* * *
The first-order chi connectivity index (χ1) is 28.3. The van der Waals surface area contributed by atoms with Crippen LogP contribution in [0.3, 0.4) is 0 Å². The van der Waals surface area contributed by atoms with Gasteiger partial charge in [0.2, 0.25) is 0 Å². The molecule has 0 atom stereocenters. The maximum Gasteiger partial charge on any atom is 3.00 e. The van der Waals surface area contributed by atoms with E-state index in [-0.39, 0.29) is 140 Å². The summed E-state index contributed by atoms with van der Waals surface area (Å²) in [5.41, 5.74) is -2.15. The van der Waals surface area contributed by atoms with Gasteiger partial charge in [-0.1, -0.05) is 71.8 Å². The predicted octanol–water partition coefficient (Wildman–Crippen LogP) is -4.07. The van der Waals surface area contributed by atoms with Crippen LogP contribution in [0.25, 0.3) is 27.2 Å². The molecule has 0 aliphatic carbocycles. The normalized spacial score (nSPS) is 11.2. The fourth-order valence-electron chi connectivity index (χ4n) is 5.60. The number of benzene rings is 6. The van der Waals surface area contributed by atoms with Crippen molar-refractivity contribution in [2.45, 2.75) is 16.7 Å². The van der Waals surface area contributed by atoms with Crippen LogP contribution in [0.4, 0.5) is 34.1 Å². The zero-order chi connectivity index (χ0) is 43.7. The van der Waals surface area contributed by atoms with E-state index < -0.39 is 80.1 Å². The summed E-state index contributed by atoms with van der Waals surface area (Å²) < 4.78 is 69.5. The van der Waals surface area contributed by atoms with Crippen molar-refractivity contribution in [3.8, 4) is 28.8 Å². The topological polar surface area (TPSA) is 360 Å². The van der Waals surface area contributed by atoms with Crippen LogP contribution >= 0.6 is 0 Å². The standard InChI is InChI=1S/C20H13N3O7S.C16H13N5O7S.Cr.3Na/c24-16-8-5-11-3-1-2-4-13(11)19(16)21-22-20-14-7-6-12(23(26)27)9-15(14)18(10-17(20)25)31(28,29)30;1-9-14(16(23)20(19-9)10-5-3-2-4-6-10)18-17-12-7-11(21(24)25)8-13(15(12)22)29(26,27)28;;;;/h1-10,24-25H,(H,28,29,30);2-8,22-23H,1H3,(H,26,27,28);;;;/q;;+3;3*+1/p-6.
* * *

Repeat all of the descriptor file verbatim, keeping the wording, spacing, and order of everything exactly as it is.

The first-order chi connectivity index (χ1) is 28.3. The van der Waals surface area contributed by atoms with Crippen LogP contribution in [0.3, 0.4) is 0 Å². The van der Waals surface area contributed by atoms with Gasteiger partial charge in [0.2, 0.25) is 0 Å². The molecule has 0 atom stereocenters. The maximum Gasteiger partial charge on any atom is 3.00 e. The van der Waals surface area contributed by atoms with E-state index in [-0.39, 0.29) is 140 Å². The summed E-state index contributed by atoms with van der Waals surface area (Å²) in [5.41, 5.74) is -2.15. The van der Waals surface area contributed by atoms with Gasteiger partial charge in [-0.1, -0.05) is 71.8 Å². The predicted octanol–water partition coefficient (Wildman–Crippen LogP) is -4.07. The van der Waals surface area contributed by atoms with Crippen LogP contribution in [0.25, 0.3) is 27.2 Å². The molecule has 0 aliphatic carbocycles. The normalized spacial score (nSPS) is 11.2. The fourth-order valence-electron chi connectivity index (χ4n) is 5.60. The number of benzene rings is 6. The van der Waals surface area contributed by atoms with Crippen molar-refractivity contribution in [2.45, 2.75) is 16.7 Å². The van der Waals surface area contributed by atoms with Crippen LogP contribution in [0.4, 0.5) is 34.1 Å². The zero-order chi connectivity index (χ0) is 43.7. The van der Waals surface area contributed by atoms with E-state index < -0.39 is 80.1 Å². The summed E-state index contributed by atoms with van der Waals surface area (Å²) < 4.78 is 69.5. The van der Waals surface area contributed by atoms with Crippen molar-refractivity contribution in [3.8, 4) is 28.8 Å². The topological polar surface area (TPSA) is 360 Å². The van der Waals surface area contributed by atoms with Crippen LogP contribution >= 0.6 is 0 Å². The standard InChI is InChI=1S/C20H13N3O7S.C16H13N5O7S.Cr.3Na/c24-16-8-5-11-3-1-2-4-13(11)19(16)21-22-20-14-7-6-12(23(26)27)9-15(14)18(10-17(20)25)31(28,29)30;1-9-14(16(23)20(19-9)10-5-3-2-4-6-10)18-17-12-7-11(21(24)25)8-13(15(12)22)29(26,27)28;;;;/h1-10,24-25H,(H,28,29,30);2-8,22-23H,1H3,(H,26,27,28);;;;/q;;+3;3*+1/p-6.